The Garden of Death
Hugo Simberg Garden of Death.jpg
ArtistHugo Simberg
TypeWatercolor and gouache
Dimensions16 cm × 17 cm (6.3 in × 6.7 in)
LocationAteneum, Helsinki

The Garden of Death (Finnish: Kuoleman puutarha; 1896) is a painting by Finnish symbolist painter Hugo Simberg. Like many of Simberg's paintings, it depicts a gloomy, otherworldly scene. The central figures are reminiscent of the classic black-clad Grim Reaper, but paradoxically are tending to gardens; traditionally symbols of birth or renewal.


In his childhood, Simberg was heavily involved in rural life. This exposure to rural life early, allowed him to be able to create art based on the simplest themes of life such as life and death. In The Garden of Death particularly, Simberg chose to avoid the normal conventions of symbolism in an effort to display his rendition of "child-like naivety".[1] In Finland, it was not unusual to address the theme of death. For Simberg, in particular, due to his rural life upbringing, he would typically explore the destructive forces of nature in his works. In these works, he would commonly personify nature while also objectifying humanity.[1]

Simberg began his artistic journey at the Finnish Fine Arts Association in Helsinki.[2] During his time as a student, he was taught under the instruction of symbolist artist Akseli Gallen-Kallela. After nearly two years of instruction from Gallen-Kallela, Simberg's artwork began to be heavily influenced by Gallen-Kallela's fusion of both symbolism and the National Romantic style.[2] In Simberg's earliest paintings such as Frost and Autumn, the usage of watercolors is applied to demonstrate Simberg's flair of symbolism showing “off fairy-like motifs”.[2] During Simberg's entire career he took many trips away from his homeland, Finland. In the earliest parts of his career, Simberg would avoid the decadent areas of well-known cities listening to the instruction from Gallen-Kallela. While he typically stayed in the rural lands, he also traveled within some cities. Throughout his time in these different cities, he would find influences from the different art styles offered such as photography, theater, and sculptures.[citation needed]


The Garden of Death as a fresco, Tampere Cathedral
The Garden of Death as a fresco, Tampere Cathedral

For years, interpretations of Simberg's artwork have been a place of mystery for historians and psychologists alike.[2] However, The Garden of Death is one of the few paintings whose symbolism Simberg explained; typically he preferred to let viewers come to their own conclusions. In a note on one sketch he described the garden as "the place where the dead end up before going to Heaven".[3][4] Because of this explanation, there is a connection from this piece of artwork to spiritualism.[5] Furthering this interpretation further, the work is described as having the skeletons symbolize being a friend and performing typical home rituals. Simberg's juxtaposition of the traditionally frightening imagery of death with the tenderness and humor of his portrayal invite the viewer to consider mortality in a new light.[6]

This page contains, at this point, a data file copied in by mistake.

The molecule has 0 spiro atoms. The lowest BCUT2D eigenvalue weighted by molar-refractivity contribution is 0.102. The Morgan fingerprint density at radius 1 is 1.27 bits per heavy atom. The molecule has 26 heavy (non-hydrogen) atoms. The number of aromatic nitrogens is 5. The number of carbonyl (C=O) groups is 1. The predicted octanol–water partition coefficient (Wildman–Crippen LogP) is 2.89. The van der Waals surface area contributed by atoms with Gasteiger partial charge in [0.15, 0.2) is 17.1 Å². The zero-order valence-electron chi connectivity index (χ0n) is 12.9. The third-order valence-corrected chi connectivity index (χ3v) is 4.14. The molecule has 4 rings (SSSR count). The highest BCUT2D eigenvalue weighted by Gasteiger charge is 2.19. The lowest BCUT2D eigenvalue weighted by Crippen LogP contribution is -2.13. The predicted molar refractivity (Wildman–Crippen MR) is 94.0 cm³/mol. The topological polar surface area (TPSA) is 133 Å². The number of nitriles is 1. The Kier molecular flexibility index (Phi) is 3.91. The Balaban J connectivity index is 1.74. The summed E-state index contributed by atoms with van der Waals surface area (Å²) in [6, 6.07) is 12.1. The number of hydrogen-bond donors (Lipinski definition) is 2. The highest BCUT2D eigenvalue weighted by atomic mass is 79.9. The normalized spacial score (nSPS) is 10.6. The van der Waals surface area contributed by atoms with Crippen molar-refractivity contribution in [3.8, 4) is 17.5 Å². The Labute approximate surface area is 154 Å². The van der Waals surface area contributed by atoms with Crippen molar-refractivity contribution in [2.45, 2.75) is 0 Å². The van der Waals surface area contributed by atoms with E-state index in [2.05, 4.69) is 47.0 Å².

The image of death as the gardener is considered a significant reference to Simberg's typology.[5] The garden used in the work can be seen as philosophical gardens, possibly even pointing to an overall symbol of a new type of religious garden. Following the idea of religious gardens, the gardens created by Simberg follow the Gardens of Eden, the Garden of Christ, and the Garden of Virtues.[5] Because Simberg decided to mix both positive and negative characters in the artwork, many leaders within the Catholic Church were left questioning the indirect notion of biblical characters. Many of the Church's authorities felt irritated and ultimately opposed the artwork.

The painting was a favored subject of Simberg's and he made several versions using different techniques, including larger fresco version of the painting in the Tampere Cathedral, which also contains other works by Simberg.[7][8] Since Simberg gave observers a slight explanation the artwork, many still try to interpret the symbols used in the piece today.


  1. ^ a b Claustrat, Frank (1 May 2000). "L'etrange Monsieur Simberg" [The strange Mr. Simberg]. L'ŒIL. Archived from the original on 2020-10-24.
  2. ^ a b c d Sarajas-Korte, Salme (2003). "Simberg, Hugo". Grove Art Online. doi:10.1093/gao/9781884446054.article.T078809. Archived from the original on 2021-05-04. Retrieved 2021-05-04.
  3. ^ Donner, Julia. "Simberg Hugo". YLE (in Finnish). Archived from the original on 2020-01-20. Retrieved 2022-02-21.
  4. ^ Bertman, Sandra (2007-05-17). "The Garden of Death". LitMed Literature Arts Medicine Database. NYU Langone Medical Center. Archived from the original on 2016-03-26.
  5. ^ a b c Grigorash, Alena (2019). "The Garden of Death by Hugo Simberg". Proceedings of the 3rd International Conference on Art Studies: Science, Experience, Education (ICASSEE 2019). Moscow, Russia: Atlantis Press. doi:10.2991/icassee-19.2019.115. ISBN 978-94-6252-837-6. Archived from the original on 2022-02-21. Retrieved 2021-05-04.
  6. ^ Valtonen, Elisa (Autumn 2004). "The History, Art and Architecture of Tampere Cathedral". Finnish Institutions Research Paper. Tampere University. Archived from the original on 2016-04-28.
  7. ^ "355. Hugo Simberg (1873-1917) Kuoleman puutarha". Hagelstam. Archived from the original on 6 July 2020. Retrieved 4 July 2020.
  8. ^ Ruuska, Helena (2018). Hugo Simberg: pirut ja enkelit. Werner Söderström. ISBN 9789510421826.